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Exploring teachers’ beliefs, values and attitudes towards radicalisation, extremism and the implementation of anti-radicalisation strategies.

Joyce, Craig A. (2018) Exploring teachers’ beliefs, values and attitudes towards radicalisation, extremism and the implementation of anti-radicalisation strategies. DEdCPsy thesis, University of Sheffield.

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Abstract

The issue of radicalisation and extremism is not necessarily a ‘new’ occurrence but is one that is increasingly prevalent in both political and social agendas (Sewell & Hulusi, 2016). Research indicates a worrying rise in the prevalence of radicalised children and young people over the past few decades (e.g. Home Office, 2011a; Kundani, 2012). Given the adverse negative outcomes that are associated with such forms of radicalisation, researchers and policy makers have been keen to focus on identifying causal routes and find ways of implementing preventative anti-radicalisation measures. School-based anti-radicalisation training (Prevent) has been identified as one potentially effective means of preventing the above problems (e.g. Home Office, 2011a). Whilst there is seemingly more research available on the ‘factors’ that influence the radicalisation process in children and young people (e.g. Bartlett & Miller, 2012) there is very little research available on the role of teachers in attempting to address this. As part of the government’s Prevent programme, teachers are now expected to play a central role in highlighting children and young people that are at risk of being radicalised. How this is achieved, however, is something of a contentious issue. The aim of the current study was to explore teachers’ values and beliefs towards radicalisation and extremism, as well as their perceptions of and attitudes towards the implementation of current anti-radicalisation strategies (Prevent). The role of the Educational Psychologist in supporting teachers was also addressed. A sequential explanatory mixed methods design was used to explore the issue of radicalisation and extremism in as rich a sample as possible through maximum variation sampling. A total of 38 teachers were included in the analyses. Quantitative data were analysed using descriptive statistics. There were ten focus teachers in the qualitative strand with teachers’ interview data analysed thematically. There were a number of implications for researchers, practitioners, and programme developers as a result of the findings from the study. Specifically, the need for the core components of the Prevent programme to be far clearer and for teachers to be better supported in their efforts to implement anti-radicalisation strategies, both in training and with the ongoing support they receive. There were also some significant implications for how Prevent is being disseminated in schools, with teachers reporting that they felt it is important that children, young people, and their families are included in the process.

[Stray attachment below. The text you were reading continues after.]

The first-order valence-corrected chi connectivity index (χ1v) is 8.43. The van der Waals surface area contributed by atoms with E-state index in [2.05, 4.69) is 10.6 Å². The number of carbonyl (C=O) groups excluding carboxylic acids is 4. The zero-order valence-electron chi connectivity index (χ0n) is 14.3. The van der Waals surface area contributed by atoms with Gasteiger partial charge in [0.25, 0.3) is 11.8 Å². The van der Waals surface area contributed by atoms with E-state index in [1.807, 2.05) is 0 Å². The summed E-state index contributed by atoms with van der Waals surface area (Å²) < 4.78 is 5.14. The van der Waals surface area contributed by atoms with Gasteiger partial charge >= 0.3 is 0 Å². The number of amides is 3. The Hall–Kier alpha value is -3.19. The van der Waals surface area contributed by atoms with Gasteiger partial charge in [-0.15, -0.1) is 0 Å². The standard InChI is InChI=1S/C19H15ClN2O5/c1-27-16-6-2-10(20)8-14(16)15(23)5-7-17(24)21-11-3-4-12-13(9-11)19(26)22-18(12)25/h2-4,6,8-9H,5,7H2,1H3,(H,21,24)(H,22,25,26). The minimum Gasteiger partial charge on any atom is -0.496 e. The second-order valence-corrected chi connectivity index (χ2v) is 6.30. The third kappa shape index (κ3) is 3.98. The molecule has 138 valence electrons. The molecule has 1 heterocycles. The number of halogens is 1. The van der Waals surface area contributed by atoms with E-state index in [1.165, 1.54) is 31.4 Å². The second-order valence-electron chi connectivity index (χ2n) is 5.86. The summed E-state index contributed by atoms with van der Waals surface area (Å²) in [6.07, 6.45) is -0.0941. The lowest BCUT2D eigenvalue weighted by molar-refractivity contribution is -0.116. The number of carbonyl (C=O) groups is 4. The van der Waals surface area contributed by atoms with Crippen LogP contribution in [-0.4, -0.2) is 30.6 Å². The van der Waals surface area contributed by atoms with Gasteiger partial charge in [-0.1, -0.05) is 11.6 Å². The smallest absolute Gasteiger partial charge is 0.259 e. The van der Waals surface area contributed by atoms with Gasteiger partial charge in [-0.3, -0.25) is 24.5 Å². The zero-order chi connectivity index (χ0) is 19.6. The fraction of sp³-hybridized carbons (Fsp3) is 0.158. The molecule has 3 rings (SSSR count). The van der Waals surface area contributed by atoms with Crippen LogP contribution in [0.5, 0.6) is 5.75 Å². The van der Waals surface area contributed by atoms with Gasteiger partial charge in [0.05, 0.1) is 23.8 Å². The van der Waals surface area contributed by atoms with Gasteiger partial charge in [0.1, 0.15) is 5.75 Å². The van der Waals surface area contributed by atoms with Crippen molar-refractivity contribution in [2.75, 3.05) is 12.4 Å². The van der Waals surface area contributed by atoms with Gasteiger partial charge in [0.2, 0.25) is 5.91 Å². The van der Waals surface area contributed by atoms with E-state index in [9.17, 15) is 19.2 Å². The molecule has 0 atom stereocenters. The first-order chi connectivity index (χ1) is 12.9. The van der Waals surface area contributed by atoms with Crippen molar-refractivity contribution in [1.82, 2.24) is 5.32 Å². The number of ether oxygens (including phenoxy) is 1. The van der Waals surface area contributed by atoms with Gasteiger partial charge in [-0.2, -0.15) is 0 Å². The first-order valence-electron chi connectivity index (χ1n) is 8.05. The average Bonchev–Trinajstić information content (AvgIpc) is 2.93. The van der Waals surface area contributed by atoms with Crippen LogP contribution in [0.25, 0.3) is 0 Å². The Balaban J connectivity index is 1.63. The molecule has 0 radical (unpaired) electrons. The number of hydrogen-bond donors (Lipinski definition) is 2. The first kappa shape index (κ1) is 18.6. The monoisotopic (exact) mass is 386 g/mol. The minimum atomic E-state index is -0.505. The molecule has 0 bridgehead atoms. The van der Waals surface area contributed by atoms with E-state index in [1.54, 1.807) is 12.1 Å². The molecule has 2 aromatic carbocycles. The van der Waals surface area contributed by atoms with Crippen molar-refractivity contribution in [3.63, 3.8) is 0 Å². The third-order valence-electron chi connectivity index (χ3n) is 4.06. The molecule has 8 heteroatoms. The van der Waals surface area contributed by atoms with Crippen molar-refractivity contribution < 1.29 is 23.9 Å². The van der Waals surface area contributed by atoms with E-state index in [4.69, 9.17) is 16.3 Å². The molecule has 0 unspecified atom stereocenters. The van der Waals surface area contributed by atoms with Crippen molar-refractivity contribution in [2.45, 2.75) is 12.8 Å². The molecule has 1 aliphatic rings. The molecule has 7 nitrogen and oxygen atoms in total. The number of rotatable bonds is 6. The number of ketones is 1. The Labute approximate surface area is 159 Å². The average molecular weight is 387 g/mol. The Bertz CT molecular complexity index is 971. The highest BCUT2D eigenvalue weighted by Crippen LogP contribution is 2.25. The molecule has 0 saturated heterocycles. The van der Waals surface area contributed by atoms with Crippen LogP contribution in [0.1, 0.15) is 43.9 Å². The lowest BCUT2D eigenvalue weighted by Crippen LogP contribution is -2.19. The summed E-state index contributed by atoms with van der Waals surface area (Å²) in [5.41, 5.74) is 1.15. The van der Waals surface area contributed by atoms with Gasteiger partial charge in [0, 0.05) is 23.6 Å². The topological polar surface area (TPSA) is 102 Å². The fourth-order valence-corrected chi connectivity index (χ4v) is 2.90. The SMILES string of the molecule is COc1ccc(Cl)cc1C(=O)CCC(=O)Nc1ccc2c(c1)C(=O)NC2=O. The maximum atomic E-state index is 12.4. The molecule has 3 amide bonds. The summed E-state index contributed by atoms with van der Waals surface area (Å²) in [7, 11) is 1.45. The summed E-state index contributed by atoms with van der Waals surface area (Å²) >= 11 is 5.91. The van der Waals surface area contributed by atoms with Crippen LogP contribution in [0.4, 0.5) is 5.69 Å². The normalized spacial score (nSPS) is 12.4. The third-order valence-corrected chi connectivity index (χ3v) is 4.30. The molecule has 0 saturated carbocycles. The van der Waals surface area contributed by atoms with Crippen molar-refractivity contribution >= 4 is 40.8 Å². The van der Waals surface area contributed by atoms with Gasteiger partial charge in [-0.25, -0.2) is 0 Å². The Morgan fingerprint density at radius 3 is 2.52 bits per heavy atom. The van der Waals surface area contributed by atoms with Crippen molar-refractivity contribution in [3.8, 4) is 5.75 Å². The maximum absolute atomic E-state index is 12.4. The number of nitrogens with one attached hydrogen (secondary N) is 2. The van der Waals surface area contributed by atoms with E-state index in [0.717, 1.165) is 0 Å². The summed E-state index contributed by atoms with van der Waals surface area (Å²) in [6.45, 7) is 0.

Item Type: Thesis (DEdCPsy)
Academic Units: The University of Sheffield > Faculty of Social Sciences (Sheffield) > School of Education (Sheffield)
The University of Sheffield > Faculty of Social Sciences (Sheffield)
Depositing User: Dr Craig A. Joyce
Date Deposited: 27 Sep 2018 12:35
Last Modified: 01 May 2019 00:18
URI: http://etheses.whiterose.ac.uk/id/eprint/21452

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